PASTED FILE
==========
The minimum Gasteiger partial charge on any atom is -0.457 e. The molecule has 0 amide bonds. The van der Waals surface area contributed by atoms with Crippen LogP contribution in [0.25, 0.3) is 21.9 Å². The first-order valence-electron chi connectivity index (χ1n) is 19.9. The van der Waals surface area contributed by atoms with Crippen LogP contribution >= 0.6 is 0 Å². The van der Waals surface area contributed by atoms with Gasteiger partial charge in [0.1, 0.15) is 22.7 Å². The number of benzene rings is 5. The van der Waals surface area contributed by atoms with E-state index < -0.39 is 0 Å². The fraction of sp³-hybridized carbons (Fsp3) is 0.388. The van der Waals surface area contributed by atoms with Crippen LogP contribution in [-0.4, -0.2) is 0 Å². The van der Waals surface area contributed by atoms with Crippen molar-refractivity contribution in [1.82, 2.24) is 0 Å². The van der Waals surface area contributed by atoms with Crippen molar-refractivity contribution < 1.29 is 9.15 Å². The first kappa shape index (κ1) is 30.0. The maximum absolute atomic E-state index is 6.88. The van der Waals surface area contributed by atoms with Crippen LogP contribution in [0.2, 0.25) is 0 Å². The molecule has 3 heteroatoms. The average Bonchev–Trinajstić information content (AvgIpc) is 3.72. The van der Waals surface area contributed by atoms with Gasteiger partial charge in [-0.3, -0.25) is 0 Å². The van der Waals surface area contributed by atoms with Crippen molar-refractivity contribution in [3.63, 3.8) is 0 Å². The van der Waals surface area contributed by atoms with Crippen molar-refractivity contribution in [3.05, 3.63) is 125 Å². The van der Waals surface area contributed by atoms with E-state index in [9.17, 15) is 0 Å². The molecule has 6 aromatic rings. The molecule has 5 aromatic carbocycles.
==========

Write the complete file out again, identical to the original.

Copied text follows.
The minimum Gasteiger partial charge on any atom is -0.457 e. The molecule has 0 amide bonds. The van der Waals surface area contributed by atoms with Crippen LogP contribution in [0.25, 0.3) is 21.9 Å². The first-order valence-electron chi connectivity index (χ1n) is 19.9. The van der Waals surface area contributed by atoms with Crippen LogP contribution >= 0.6 is 0 Å². The van der Waals surface area contributed by atoms with Gasteiger partial charge in [0.1, 0.15) is 22.7 Å². The number of benzene rings is 5. The van der Waals surface area contributed by atoms with E-state index < -0.39 is 0 Å². The fraction of sp³-hybridized carbons (Fsp3) is 0.388. The van der Waals surface area contributed by atoms with Crippen LogP contribution in [-0.4, -0.2) is 0 Å². The van der Waals surface area contributed by atoms with Crippen molar-refractivity contribution in [1.82, 2.24) is 0 Å². The van der Waals surface area contributed by atoms with Crippen molar-refractivity contribution < 1.29 is 9.15 Å². The first kappa shape index (κ1) is 30.0. The maximum absolute atomic E-state index is 6.88. The van der Waals surface area contributed by atoms with Crippen LogP contribution in [0.2, 0.25) is 0 Å². The molecule has 3 heteroatoms. The average Bonchev–Trinajstić information content (AvgIpc) is 3.72. The van der Waals surface area contributed by atoms with Gasteiger partial charge in [-0.3, -0.25) is 0 Å². The van der Waals surface area contributed by atoms with Crippen molar-refractivity contribution in [3.63, 3.8) is 0 Å². The van der Waals surface area contributed by atoms with Crippen molar-refractivity contribution in [3.05, 3.63) is 125 Å². The van der Waals surface area contributed by atoms with E-state index in [9.17, 15) is 0 Å². The molecule has 6 aromatic rings. The molecule has 5 aromatic carbocycles.